Evidence gathered by the World Resources Institute shows that, “stronger indigenous land rights are consistently associated with lower carbon emissions from deforestation.” World Resources Institute launched an interactive global mapping initiative called Global Forest Watch Climate, in order to translate deforestation rates to carbon emission benchmarks as a function of time, and clear up who is responsible for gathering and communicating deforestation data.
Indigenous peoples’ rights are sometimes infringed upon in the name of reducing emissions, when renewable energy projects turn into indigenous land grabs. This “balancing act” often leaves indigenous people fighting to retain their culture.
In all, the 21st Conference of Parties showed that the world nations can compromise on the dire issue of climate change. Accountability is a major factor in keeping countries on track with their commitments and the document’s legal nature assists in that effort.
Emissions are not set to peak for some nations, like China, until 2030, but the goal is for them to peak prior to that date. The US drove a hard bargain to ensure the same level of oversight across the board, mostly to make sure that China and India were following through; this became a point of contention but was eventually hammered out. The agreement called to reconvene every five years to review progress and negotiate greater commitments.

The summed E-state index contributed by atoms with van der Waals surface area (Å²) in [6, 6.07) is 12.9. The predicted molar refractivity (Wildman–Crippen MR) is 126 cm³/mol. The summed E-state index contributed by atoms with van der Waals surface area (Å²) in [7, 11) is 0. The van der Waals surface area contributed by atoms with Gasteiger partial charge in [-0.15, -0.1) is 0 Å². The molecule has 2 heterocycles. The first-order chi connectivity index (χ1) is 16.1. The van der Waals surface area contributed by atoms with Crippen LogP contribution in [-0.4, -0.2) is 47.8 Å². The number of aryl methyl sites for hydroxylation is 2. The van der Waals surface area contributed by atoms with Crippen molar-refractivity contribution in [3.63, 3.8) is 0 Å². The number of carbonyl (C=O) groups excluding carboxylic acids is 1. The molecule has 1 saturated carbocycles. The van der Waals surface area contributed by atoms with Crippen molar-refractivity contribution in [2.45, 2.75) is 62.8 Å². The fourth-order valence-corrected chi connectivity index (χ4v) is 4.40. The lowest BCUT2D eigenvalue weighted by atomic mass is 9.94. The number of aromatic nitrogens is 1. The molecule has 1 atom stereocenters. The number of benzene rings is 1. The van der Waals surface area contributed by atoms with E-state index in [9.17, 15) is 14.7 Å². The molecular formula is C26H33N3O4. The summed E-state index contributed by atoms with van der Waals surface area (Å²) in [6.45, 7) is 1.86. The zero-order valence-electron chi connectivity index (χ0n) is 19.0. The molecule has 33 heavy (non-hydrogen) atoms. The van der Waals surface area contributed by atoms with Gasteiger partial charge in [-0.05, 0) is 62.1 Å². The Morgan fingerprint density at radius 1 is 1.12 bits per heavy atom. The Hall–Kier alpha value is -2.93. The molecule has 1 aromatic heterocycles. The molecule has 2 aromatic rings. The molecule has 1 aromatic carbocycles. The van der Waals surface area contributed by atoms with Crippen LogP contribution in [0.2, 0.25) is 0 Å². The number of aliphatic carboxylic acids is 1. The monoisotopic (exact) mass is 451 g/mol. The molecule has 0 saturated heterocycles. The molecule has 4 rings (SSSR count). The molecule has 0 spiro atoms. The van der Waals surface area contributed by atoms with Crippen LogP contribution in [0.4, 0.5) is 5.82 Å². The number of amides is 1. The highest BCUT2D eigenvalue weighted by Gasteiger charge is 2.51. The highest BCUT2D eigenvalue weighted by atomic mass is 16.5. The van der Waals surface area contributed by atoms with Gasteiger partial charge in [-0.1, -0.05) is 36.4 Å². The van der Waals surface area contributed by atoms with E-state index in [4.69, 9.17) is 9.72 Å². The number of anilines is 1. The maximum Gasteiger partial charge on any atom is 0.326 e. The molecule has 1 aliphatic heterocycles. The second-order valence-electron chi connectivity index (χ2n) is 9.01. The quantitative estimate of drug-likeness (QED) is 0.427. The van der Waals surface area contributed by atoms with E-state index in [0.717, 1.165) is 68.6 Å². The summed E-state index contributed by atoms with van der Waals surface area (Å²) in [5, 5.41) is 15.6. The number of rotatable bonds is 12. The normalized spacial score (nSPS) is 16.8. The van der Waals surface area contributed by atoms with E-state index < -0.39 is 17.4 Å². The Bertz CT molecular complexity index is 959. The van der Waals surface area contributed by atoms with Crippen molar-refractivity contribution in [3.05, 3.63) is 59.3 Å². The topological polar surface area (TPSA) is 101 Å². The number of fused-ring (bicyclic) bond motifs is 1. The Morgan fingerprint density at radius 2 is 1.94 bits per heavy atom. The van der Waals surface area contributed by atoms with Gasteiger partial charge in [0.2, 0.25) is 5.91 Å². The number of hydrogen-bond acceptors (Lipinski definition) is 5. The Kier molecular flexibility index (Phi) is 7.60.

One thing that we cannot forget, even amid the cheers of success, is that a direct link between more warming and specific climatic effects has yet to be drawn; a 2 degree rise may still very well bring about major shifts in the Earth’s atmosphere that will affect farming, the number and scale of natural disasters, and the health of ecosystems including that of the human population.
As always, there is still a lot of work to be done; Paris is only the beginning of nations holding one another legally accountable when it comes to the health of our shared planet and the rights of all people.
Sarah Sakeena Marshall, B.S. Environmental Science & Policy